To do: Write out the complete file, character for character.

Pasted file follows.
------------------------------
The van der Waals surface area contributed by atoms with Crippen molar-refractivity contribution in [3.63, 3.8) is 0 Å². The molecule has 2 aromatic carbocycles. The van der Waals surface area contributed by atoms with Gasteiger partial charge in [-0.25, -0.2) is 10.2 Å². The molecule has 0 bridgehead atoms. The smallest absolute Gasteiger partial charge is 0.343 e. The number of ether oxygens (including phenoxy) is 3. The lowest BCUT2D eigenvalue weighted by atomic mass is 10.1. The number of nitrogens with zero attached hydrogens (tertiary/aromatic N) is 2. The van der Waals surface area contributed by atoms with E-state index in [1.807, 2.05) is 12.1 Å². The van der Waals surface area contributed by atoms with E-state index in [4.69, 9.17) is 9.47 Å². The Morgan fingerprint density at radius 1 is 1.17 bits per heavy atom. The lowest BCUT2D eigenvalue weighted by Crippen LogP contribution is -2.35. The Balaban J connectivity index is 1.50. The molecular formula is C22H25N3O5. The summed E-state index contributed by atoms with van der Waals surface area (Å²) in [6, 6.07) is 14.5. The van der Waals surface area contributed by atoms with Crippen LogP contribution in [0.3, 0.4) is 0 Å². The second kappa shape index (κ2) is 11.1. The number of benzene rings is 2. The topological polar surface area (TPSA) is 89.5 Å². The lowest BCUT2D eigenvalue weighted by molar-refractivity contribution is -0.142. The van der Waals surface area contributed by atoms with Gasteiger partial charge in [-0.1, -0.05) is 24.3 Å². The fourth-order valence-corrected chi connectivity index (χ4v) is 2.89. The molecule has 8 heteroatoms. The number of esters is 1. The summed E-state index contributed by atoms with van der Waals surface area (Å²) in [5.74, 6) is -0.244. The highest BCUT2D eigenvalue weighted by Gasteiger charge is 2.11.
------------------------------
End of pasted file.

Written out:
The van der Waals surface area contributed by atoms with Crippen molar-refractivity contribution in [3.63, 3.8) is 0 Å². The molecule has 2 aromatic carbocycles. The van der Waals surface area contributed by atoms with Gasteiger partial charge in [-0.25, -0.2) is 10.2 Å². The molecule has 0 bridgehead atoms. The smallest absolute Gasteiger partial charge is 0.343 e. The number of ether oxygens (including phenoxy) is 3. The lowest BCUT2D eigenvalue weighted by atomic mass is 10.1. The number of nitrogens with zero attached hydrogens (tertiary/aromatic N) is 2. The van der Waals surface area contributed by atoms with E-state index in [1.807, 2.05) is 12.1 Å². The van der Waals surface area contributed by atoms with E-state index in [4.69, 9.17) is 9.47 Å². The Morgan fingerprint density at radius 1 is 1.17 bits per heavy atom. The lowest BCUT2D eigenvalue weighted by Crippen LogP contribution is -2.35. The Balaban J connectivity index is 1.50. The molecular formula is C22H25N3O5. The summed E-state index contributed by atoms with van der Waals surface area (Å²) in [6, 6.07) is 14.5. The van der Waals surface area contributed by atoms with Crippen LogP contribution in [0.3, 0.4) is 0 Å². The second kappa shape index (κ2) is 11.1. The number of benzene rings is 2. The topological polar surface area (TPSA) is 89.5 Å². The lowest BCUT2D eigenvalue weighted by molar-refractivity contribution is -0.142. The van der Waals surface area contributed by atoms with Gasteiger partial charge in [-0.1, -0.05) is 24.3 Å². The fourth-order valence-corrected chi connectivity index (χ4v) is 2.89. The molecule has 8 heteroatoms. The number of esters is 1. The summed E-state index contributed by atoms with van der Waals surface area (Å²) in [5.74, 6) is -0.244. The highest BCUT2D eigenvalue weighted by Gasteiger charge is 2.11.